"Best of" listings books can be a refuge for lazy, cut-and paste writing, but by introducing a moral as well as a sporting dimension to his search for the bravest competitors down the years, Max Davidson brings something new to the genre.
As with his book on sporting chivalry, It's Not the Winning That Counts, his selection is quirky.
It's hard to argue with the physical and emotional courage of little Kerri Strug, the 13-year-old gymnast at the 1996 Olympics who, having injured herself in her previous vault, limped up to try again having been told that this last effort would decide whether her US team won the gold. It's equally difficult to overestimate the ethical strength the New Zealander Graham Mourie showed in 1981 when telling his rugby-mad nation he was relinquishing the All Blacks captaincy and refusing to play against the touring South Africans because of apartheid.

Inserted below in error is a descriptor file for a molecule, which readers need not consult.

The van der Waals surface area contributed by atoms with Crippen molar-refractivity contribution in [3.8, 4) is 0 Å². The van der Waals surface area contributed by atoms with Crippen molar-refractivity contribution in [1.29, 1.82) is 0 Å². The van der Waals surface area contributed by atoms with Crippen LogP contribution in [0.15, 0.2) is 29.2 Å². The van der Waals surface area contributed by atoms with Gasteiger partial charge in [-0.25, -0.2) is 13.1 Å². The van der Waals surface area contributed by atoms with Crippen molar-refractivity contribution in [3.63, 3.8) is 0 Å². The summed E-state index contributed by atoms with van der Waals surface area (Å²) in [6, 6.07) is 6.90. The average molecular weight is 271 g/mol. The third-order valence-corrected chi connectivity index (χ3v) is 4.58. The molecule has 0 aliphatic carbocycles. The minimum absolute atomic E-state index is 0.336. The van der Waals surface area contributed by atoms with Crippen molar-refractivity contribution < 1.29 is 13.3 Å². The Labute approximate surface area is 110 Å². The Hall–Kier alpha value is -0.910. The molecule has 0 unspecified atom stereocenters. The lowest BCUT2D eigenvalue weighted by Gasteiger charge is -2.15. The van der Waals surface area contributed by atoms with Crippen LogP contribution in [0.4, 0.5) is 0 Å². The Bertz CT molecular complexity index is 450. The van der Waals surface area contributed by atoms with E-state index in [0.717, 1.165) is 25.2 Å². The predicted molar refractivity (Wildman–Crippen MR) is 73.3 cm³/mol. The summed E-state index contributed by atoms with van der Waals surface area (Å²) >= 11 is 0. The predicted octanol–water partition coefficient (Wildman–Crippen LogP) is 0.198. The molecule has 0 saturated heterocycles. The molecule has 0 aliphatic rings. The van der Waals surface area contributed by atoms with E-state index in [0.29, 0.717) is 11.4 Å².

But is Alex Ferguson's dropping of his friend Jim Leighton, then the Manchester United goalkeeper, for an FA Cup final replay after he had shipped three goals in the first game really in the same class?
Never mind, Davidson does well to rescue other more worthy candidates from the footnotes of history, such as Glenn Burke, the only openly gay player in the decidedly macho world of 1970s Major League baseball, who also invented the high-five, and Peter Norman of Australia, who as the third man on the podium – and the only white one – visibly supported the US sprinters Tommie Smith and John Carlos as they gave their clenched-fist Black Power salute at the 1968 Olympics.
Davidson is an affable guide with an amusing turn of phrase; if he ever tires of the good guys, I for one would enjoy reading his choice of sport's biggest rotters.
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